Gamblers in Lewisham are staunchly opposed to an “unfair” proposal to limit bets after the mayor called for a maximum £2 stake on electronic gambling machines in the borough.
Mayor Sir Steve Bullock has written to Tracey Crouch, Parliamentary Under Secretary of State for Sport, Tourism and Heritage, to recommend a fixed upper amount for play on the machines as the council is unable to prevent the borough’s abundance of betting shops.
However, bookmakers and gamblers argue imposing a maximum stake would pose an unfair limitation on betting freedom, with gamblers adding that they would just go elsewhere to bet.
“£100 is a fair limit to give people a choice on how much they bet. Why should there be a limit imposed on gambling. There should be a fair choice”, said Richard Anes, a retired 52-year-old from Lewisham.
“It would affect what I can do here. I’d have to go to casinos in central London to bet, in Leicester Square for example” he said.
“There’s no point in changing it. It’s not up to the mayor. Why is it his business? It’s unfair; people should be able to go up to what amount they like”, said Michael Collard, a 22-year-old construction worker in Lewisham.
There are five times more betting shops in Lewisham than in more affluent boroughs such as Wimbledon leading to suggestions that bookmakers have targeted the poorest areas with low income levels, high unemployment and crime.
A duty manager from a Ladbrokes in Lewisham, who didn’t want to be named said: “£2 a bet is not a good idea because then the spin doesn’t give them the same pleasure or freedom that they like. Customers don’t always have to go to the limit and introducing the limit would just move customers to the West End, instead of staying and spending in the area.”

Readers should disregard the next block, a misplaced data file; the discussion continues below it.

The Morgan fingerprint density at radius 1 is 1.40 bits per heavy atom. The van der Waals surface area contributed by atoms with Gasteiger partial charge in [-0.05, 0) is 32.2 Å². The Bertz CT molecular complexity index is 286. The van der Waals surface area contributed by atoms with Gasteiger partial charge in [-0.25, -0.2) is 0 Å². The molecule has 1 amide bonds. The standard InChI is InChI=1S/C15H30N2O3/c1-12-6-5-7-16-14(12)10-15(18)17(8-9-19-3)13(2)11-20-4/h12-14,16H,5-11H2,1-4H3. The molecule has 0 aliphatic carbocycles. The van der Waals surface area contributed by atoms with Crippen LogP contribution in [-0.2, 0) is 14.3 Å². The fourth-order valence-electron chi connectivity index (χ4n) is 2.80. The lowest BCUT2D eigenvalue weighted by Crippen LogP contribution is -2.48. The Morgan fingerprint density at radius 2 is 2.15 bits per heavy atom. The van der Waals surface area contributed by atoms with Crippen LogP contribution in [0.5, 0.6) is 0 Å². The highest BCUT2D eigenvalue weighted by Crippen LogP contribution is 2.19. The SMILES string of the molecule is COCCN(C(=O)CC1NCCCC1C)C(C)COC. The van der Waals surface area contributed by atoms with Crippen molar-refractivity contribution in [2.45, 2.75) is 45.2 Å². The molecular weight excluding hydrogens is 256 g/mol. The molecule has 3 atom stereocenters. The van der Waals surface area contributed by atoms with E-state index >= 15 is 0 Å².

Malcolm George, the Chief Executive of The Association of British Bookmakers, believed that the maximum stake would pose a greater risk to gamblers in need of help.
“The ABB has a focus on encouraging responsible gambling and addressing some of the issues that gamblers may face. We don’t support such a drastic stake reduction such as those the mayor of Lewisham has proposed”, he said.
He added: “Betting shops are the safest places to gamble. There are staff who can intervene if there’s a problem, there’s the option to self-exclude – to not go in to betting shops – and there is a supportive environment. The risk is people will go elsewhere and choose to gamble in places that aren’t safe and secure.”
Defending the Mayor’s position, Adrian Parkinson, a spokesperson from The Campaign for Fairer Betting, said: “£2 spins are a responsible gambling level, where harm is limited because the potential losses are limited. Councils have seen an element of violence and criminality emanating from betting shops, with some players losing thousands of pounds and then smashing up the machines.”
“The situation in Lewisham is being replicated across the country. There are probably 100 councils which have passed motions to reduce bets to £2” Parkinson added.
Lewisham Council estimate around £14.5m was spent on the machines in 2014 alone. A gambler can place a bet on these machines every twenty seconds and potentially spend up to £300 every minute.
Despite the negative reactions, a new report released exclusively to ELL has estimated that if the money spent on betting machines was spent in other parts of the economy, 16,000 jobs would be created across the country.
The report was commissioned by The Campaign for Fairer Betting to investigate the economic impact of the machines.
The report, which is due to be released later this year, concluded: “£1bn of ‘average’ consumer expenditure supports around 21,000 jobs across the UK, whereas £1bn of expenditure on FOBTs [electronic gambling machines] supports only 4,500 jobs in the UK gambling sector.”
“This implies that an increase of £1bn in consumer spending on FOBTs destroys over 16,000 jobs in the UK.”
See how much money your borough spends on gambling machines by visiting the interactive map at Stop the FOBTs.
By Alex Jackson